This study investigated the effects of early PID 30 and more advanced (PID 55) stages of S. mansoni infection on the mRNA levels and catalytic activities of CYPs in the liver of male and female SW mice. Additionally, the effects of schistosomiasis on the kinetics and toxicity of praziquantel (PZQ) were examined. PZQ is currently the antihelminthic drug of choice for treating schistosomiasis and other trematode infections.


Animals - Specific pathogen-free SW mice of both genders from the Oswaldo Cruz Foundation (FIOCRUZ) breeding stock were used. Mice were housed in standard plastic cages with stainless steel coverlids and wood shavings as bedding. The temperature (23 ± 2ºC), humidity (70 ± 5%) and photoperiod (lights on from 8:00 am-8:00 pm) were controlled in the animal facilities. Tap water and a commercial diet for rats and mice (Nuvital CR1, Nuvilab®, Curitiba PR, Brazil) were provided ad libitum. Experiments were conducted in accordance with Brazilian animal protection and welfare laws and the study protocol was approved by the Ethics Committee on the Use of Animals-Fiocruz.

Parasites and infection - Mice were infected with a Belo Horizonte isolate of S. mansoni as described previously by Fidalgo-Neto et al. (2004). Briefly, 10-day old pups were transferred to Petri dishes (5 cm in diameter, 1 pup per dish) containing 3 mL of dechlorinated water with 100 recently-shed cercariae. Pups were kept warm by 60-W tungsten lamps located close to the Petri dishes while the infection took place. Under these conditions, the pups' tail and paws as well as the entire ventral part of their bodies were exposed to cercarial penetration for 20 min. Immediately after this period, all pups were returned to the cage of their mothers. A few drops of Lugol's iodine solution were then added to each dish and the number of cercariae that failed to penetrate the mouse skin (i.e., separated cercarial heads and intact cercariae) was counted under a stereomicroscope. In this study, skin penetration by the cercariae ranged from 98-100%. Uninfected control (CTRL) (sham-treated) mice were treated by the same methods as for infected mice, with the absence of cercariae in the Petri dish water.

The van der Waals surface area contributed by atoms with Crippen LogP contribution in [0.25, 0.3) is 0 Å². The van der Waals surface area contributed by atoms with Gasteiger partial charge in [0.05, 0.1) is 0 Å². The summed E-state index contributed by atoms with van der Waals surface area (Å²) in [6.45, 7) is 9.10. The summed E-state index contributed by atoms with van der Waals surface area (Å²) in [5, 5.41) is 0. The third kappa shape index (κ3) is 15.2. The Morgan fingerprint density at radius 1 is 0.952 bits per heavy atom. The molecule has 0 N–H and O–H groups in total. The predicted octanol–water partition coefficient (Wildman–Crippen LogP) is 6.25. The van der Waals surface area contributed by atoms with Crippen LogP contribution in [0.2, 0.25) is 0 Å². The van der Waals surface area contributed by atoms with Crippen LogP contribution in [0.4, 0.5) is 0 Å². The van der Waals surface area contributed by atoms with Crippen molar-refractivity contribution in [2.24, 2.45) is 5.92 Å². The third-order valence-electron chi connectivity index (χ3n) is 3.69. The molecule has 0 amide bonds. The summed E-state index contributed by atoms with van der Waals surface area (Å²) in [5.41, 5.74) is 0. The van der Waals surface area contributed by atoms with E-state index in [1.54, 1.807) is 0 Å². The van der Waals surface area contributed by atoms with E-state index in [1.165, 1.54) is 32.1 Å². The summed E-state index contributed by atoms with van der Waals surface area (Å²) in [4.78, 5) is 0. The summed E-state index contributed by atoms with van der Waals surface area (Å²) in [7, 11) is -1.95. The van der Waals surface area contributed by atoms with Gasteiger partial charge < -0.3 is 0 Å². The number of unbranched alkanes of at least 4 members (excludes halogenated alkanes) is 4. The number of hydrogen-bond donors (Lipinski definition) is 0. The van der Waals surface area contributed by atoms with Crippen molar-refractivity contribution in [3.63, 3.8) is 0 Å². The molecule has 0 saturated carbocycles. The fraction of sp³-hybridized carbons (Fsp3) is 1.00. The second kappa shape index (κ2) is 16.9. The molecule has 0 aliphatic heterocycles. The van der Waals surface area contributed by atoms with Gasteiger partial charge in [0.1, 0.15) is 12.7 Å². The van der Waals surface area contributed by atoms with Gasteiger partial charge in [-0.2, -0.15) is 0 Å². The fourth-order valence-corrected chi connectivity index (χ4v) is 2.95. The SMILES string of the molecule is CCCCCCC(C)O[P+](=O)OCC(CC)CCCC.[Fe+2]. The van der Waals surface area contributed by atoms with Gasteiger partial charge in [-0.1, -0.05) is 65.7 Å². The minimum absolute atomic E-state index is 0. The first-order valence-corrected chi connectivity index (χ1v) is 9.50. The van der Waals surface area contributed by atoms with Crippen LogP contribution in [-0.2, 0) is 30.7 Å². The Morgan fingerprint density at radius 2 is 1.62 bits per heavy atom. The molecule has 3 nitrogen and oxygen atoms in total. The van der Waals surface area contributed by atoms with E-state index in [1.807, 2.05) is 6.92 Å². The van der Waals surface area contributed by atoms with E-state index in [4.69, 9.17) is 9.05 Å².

In some infected mice the number of parasite eggs trapped in the liver was counted on PIDs 30 and 55. Eggs were recovered and counted according to previously described methods (Cheever 1968, Fidalgo-Neto et al. 2004). Briefly, livers were excised, placed into conical flasks and digested with a 5% potassium hydroxide solution at 37ºC for 16 h. Aliquots (50 μL) of the digests were then placed onto microscope slides underneath a cover slip and the eggs were counted with a 100X magnification. Three aliquots from each digest were examined.

Preparation of liver microsomal fraction - Infected mice and their age and sex-matched CTRL mice were sacrificed by cervical dislocation on PIDs 30 and 55 (i.e., when they were 40 and 65 days old), respectively. Immediately after the sacrifice, the livers were removed, freed from fat and extra tissue, weighed and frozen in liquid nitrogen until further use. Hepatic microsomes were prepared as described by De-Oliveira et al. (1999) and the microsomal protein concentration was determined by the method of Bradford (Bradford 1976) using bovine serum albumin as the standard. A piece of frozen liver was used for mRNA extraction.